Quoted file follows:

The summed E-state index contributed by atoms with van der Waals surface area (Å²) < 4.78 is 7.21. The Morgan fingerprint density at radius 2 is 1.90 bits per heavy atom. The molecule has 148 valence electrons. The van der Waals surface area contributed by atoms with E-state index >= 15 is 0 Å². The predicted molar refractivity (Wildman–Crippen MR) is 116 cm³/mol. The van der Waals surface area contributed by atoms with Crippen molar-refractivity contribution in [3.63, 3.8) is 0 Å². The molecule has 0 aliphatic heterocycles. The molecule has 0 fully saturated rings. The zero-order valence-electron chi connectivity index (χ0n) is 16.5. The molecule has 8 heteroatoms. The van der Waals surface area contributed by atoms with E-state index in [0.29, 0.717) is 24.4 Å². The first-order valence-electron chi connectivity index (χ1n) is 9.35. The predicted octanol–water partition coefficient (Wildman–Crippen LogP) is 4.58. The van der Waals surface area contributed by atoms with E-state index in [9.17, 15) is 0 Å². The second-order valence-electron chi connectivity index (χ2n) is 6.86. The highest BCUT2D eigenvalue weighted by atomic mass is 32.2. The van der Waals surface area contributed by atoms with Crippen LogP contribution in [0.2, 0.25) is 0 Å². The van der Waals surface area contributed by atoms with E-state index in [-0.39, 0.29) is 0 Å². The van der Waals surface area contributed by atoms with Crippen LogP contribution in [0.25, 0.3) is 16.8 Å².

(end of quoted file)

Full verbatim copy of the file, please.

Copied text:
The summed E-state index contributed by atoms with van der Waals surface area (Å²) < 4.78 is 7.21. The Morgan fingerprint density at radius 2 is 1.90 bits per heavy atom. The molecule has 148 valence electrons. The van der Waals surface area contributed by atoms with E-state index >= 15 is 0 Å². The predicted molar refractivity (Wildman–Crippen MR) is 116 cm³/mol. The van der Waals surface area contributed by atoms with Crippen molar-refractivity contribution in [3.63, 3.8) is 0 Å². The molecule has 0 aliphatic heterocycles. The molecule has 0 fully saturated rings. The zero-order valence-electron chi connectivity index (χ0n) is 16.5. The molecule has 8 heteroatoms. The van der Waals surface area contributed by atoms with E-state index in [0.29, 0.717) is 24.4 Å². The first-order valence-electron chi connectivity index (χ1n) is 9.35. The predicted octanol–water partition coefficient (Wildman–Crippen LogP) is 4.58. The van der Waals surface area contributed by atoms with E-state index in [9.17, 15) is 0 Å². The second-order valence-electron chi connectivity index (χ2n) is 6.86. The highest BCUT2D eigenvalue weighted by atomic mass is 32.2. The van der Waals surface area contributed by atoms with Crippen LogP contribution in [0.2, 0.25) is 0 Å². The van der Waals surface area contributed by atoms with E-state index in [-0.39, 0.29) is 0 Å². The van der Waals surface area contributed by atoms with Crippen LogP contribution in [0.25, 0.3) is 16.8 Å².